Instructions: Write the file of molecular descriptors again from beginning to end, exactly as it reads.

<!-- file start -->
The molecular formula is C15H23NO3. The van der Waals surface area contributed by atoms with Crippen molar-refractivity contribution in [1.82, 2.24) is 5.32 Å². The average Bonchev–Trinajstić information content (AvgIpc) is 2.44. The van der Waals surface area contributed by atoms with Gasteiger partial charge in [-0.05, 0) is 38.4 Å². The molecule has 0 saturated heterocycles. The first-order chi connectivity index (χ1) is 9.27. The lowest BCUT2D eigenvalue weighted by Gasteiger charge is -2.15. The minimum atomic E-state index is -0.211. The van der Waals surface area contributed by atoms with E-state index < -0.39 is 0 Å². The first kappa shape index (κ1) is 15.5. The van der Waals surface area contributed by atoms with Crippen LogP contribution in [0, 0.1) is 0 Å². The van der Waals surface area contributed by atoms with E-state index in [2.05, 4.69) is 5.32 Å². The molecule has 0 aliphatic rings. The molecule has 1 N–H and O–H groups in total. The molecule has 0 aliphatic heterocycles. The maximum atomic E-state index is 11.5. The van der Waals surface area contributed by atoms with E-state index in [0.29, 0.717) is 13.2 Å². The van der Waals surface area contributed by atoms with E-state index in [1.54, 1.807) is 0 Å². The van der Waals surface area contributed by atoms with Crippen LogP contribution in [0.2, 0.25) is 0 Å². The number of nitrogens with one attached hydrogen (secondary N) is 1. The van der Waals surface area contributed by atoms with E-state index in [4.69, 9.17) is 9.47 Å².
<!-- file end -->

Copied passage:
The molecular formula is C15H23NO3. The van der Waals surface area contributed by atoms with Crippen molar-refractivity contribution in [1.82, 2.24) is 5.32 Å². The average Bonchev–Trinajstić information content (AvgIpc) is 2.44. The van der Waals surface area contributed by atoms with Gasteiger partial charge in [-0.05, 0) is 38.4 Å². The molecule has 0 saturated heterocycles. The first-order chi connectivity index (χ1) is 9.27. The lowest BCUT2D eigenvalue weighted by Gasteiger charge is -2.15. The minimum atomic E-state index is -0.211. The van der Waals surface area contributed by atoms with E-state index < -0.39 is 0 Å². The first kappa shape index (κ1) is 15.5. The van der Waals surface area contributed by atoms with Crippen LogP contribution in [0, 0.1) is 0 Å². The van der Waals surface area contributed by atoms with E-state index in [2.05, 4.69) is 5.32 Å². The molecule has 0 aliphatic rings. The molecule has 1 N–H and O–H groups in total. The molecule has 0 aliphatic heterocycles. The maximum atomic E-state index is 11.5. The van der Waals surface area contributed by atoms with E-state index in [0.29, 0.717) is 13.2 Å². The van der Waals surface area contributed by atoms with E-state index in [1.54, 1.807) is 0 Å². The van der Waals surface area contributed by atoms with Crippen LogP contribution in [0.2, 0.25) is 0 Å². The number of nitrogens with one attached hydrogen (secondary N) is 1. The van der Waals surface area contributed by atoms with E-state index in [4.69, 9.17) is 9.47 Å².